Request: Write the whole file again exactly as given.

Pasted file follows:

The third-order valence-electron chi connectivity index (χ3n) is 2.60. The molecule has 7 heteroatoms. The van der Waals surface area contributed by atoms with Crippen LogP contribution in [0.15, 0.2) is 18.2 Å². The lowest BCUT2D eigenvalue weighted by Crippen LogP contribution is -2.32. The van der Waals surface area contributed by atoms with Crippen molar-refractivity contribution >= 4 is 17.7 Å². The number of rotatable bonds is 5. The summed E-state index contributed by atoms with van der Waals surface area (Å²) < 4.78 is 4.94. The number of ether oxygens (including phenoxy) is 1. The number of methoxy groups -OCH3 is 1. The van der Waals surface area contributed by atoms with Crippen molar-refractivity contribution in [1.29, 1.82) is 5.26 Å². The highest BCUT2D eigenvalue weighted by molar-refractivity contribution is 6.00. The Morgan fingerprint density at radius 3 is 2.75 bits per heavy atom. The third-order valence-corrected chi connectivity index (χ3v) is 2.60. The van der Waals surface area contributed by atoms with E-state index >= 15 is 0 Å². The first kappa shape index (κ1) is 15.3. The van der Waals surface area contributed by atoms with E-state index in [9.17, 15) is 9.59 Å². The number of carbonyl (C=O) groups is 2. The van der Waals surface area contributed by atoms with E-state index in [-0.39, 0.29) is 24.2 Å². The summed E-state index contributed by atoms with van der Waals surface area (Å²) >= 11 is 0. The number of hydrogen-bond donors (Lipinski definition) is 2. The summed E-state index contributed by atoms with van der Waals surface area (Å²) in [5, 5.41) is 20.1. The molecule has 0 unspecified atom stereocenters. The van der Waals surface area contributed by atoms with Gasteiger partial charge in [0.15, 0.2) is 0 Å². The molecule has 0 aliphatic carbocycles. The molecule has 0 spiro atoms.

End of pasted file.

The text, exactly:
The third-order valence-electron chi connectivity index (χ3n) is 2.60. The molecule has 7 heteroatoms. The van der Waals surface area contributed by atoms with Crippen LogP contribution in [0.15, 0.2) is 18.2 Å². The lowest BCUT2D eigenvalue weighted by Crippen LogP contribution is -2.32. The van der Waals surface area contributed by atoms with Crippen molar-refractivity contribution >= 4 is 17.7 Å². The number of rotatable bonds is 5. The summed E-state index contributed by atoms with van der Waals surface area (Å²) < 4.78 is 4.94. The number of ether oxygens (including phenoxy) is 1. The number of methoxy groups -OCH3 is 1. The van der Waals surface area contributed by atoms with Crippen molar-refractivity contribution in [1.29, 1.82) is 5.26 Å². The highest BCUT2D eigenvalue weighted by molar-refractivity contribution is 6.00. The Morgan fingerprint density at radius 3 is 2.75 bits per heavy atom. The third-order valence-corrected chi connectivity index (χ3v) is 2.60. The van der Waals surface area contributed by atoms with E-state index >= 15 is 0 Å². The first kappa shape index (κ1) is 15.3. The van der Waals surface area contributed by atoms with E-state index in [9.17, 15) is 9.59 Å². The number of carbonyl (C=O) groups is 2. The van der Waals surface area contributed by atoms with E-state index in [-0.39, 0.29) is 24.2 Å². The summed E-state index contributed by atoms with van der Waals surface area (Å²) >= 11 is 0. The number of hydrogen-bond donors (Lipinski definition) is 2. The summed E-state index contributed by atoms with van der Waals surface area (Å²) in [5, 5.41) is 20.1. The molecule has 0 unspecified atom stereocenters. The van der Waals surface area contributed by atoms with Gasteiger partial charge in [0.15, 0.2) is 0 Å². The molecule has 0 aliphatic carbocycles. The molecule has 0 spiro atoms.